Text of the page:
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Backing Norway’s companies and research groups

“The Research Council serves as an agent of change. One of our tasks is to help Norwegian companies and research groups achieve successful international research cooperation. What can we do to make this happen? I want to consult the users so we in turn can give better advice.”

From her 10 years of Research Council experience as a programme coordinator and departmental director, Kristin Danielsen is already well aware of the areas in need of more attention. But now that she has been appointed to coordinate international activities across the entire Research Council, she feels she needs to expand her insight even more.

“We need to be more systematic about compiling knowledge so we’ll be able to provide better advice, both within the organisation and to the many players out there, about the relevant specialist communities abroad and their quality.”

More “top-down”

The main principle of the Research Council’s international strategy is that all its activities must have specific objectives and plans for international cooperation. In this respect the Research Council has by and large succeeded.

“Nearly every one of our programmes now uses a bottom-up approach to international cooperation. Norwegian researchers collaborate with their international counterparts more than before; this is a positive trend we wish to reinforce. But we also intend to lay a better foundation for more strategic cooperation in the top-down sense, meaning expanding cooperation with other country’s research councils as well as with research programmes in different countries,” says Dr Danielsen.

Photo: Therese Farstad SMALL BUT SMART: “Norway is a small country that depends on international cooperation to achieve outstanding research,” says Kristin Danielsen, the new International Director at the Research Council of Norway. (Photo: Therese Farstad)

EU is crucial

The EU is looking to employ its new Framework Programme for Research and Innovation – Horizon 2020 much more strategically than its previous framework programmes. Cooperation between countries at the research council level will become a more fundamental component.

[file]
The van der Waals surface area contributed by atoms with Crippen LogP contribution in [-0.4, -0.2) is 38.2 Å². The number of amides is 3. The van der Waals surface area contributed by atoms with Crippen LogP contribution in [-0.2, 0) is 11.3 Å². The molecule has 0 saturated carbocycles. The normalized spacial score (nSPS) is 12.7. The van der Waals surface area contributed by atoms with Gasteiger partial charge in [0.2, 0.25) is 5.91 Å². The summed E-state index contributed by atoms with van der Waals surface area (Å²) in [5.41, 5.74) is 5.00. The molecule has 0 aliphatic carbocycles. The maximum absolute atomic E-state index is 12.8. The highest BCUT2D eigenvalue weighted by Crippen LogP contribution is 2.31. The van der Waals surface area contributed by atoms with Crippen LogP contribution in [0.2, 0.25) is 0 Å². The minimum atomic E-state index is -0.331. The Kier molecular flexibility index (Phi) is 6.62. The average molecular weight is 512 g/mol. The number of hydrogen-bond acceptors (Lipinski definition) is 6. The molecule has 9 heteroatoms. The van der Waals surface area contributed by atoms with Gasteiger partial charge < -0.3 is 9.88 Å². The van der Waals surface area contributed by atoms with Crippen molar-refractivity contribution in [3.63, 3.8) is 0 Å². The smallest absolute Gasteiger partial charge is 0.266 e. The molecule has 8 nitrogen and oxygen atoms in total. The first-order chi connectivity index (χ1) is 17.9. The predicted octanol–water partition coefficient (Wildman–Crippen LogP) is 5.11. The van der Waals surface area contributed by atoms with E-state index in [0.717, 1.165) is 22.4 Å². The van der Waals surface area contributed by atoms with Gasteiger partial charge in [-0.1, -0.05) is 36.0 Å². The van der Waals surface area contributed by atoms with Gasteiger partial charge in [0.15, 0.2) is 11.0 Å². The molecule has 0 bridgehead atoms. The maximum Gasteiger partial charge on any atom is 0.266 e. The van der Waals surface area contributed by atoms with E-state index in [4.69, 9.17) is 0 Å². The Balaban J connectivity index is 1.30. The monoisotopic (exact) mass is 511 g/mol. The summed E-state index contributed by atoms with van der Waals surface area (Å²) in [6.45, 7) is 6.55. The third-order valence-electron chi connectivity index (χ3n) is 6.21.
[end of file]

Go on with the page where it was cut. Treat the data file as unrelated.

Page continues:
“EU activities are vital for us, and the EU systems help us a great deal in our strategic efforts. The EU instruments are in place, ready to be drawn upon. Our many bilateral research cooperation relationships are more difficult , because there is a lot more we have to do for these all on our own.”

Agriculture and food

Kristin Danielsen comes to her new directorship from the position of Director of the Department for Knowledge-based Bioeconomy under the Division for Innovation at the Research Council.

Agriculture and food have been the common thread throughout her entire career, ever since she finished her studies at the Agricultural University of Norway, now known as the Norwegian University of Life Sciences (UMB). She earned her Ph.D. in animal science in the US, but otherwise her researcher experience cannot be characterised as particularly international. Her interest and expertise in international activities have grown steadily through her work at the Research Council.

“Agriculture is the best-coordinated sphere of research in Europe,” continues Dr Danielsen, “probably because it is a knowledge-based sector in which the EU countries have been forced to cooperate. It is thanks to this scientific focus that I’ve been involved in so many international issues. Now I very much look forward to seeing all the research fields within the bigger, international picture.”

Three reasons to cooperate

Her background at the Research Council’s Division for Innovation has given Dr Danielsen a broad perspective on the importance of international research cooperation. When politicians only look at research cooperation with the EU in terms of the financial bottom line, their thinking is far too narrow, she believes.

“Our returns are so vastly greater than the budgets can reflect,” she stresses, citing three compelling reasons to increase cooperation. “First of all, the countries of Europe share many societal challenges, such as climate change and demographics. These cannot be tackled alone. Second, Norway is a small country that depends on cooperation to achieve outstanding research. And third, international research cooperation provides a means for providing export-oriented Norwegian industry with good networks and new markets.” Dr Danielsen puts an extra emphasis on this final argument, which she believes is too often disregarded.

 

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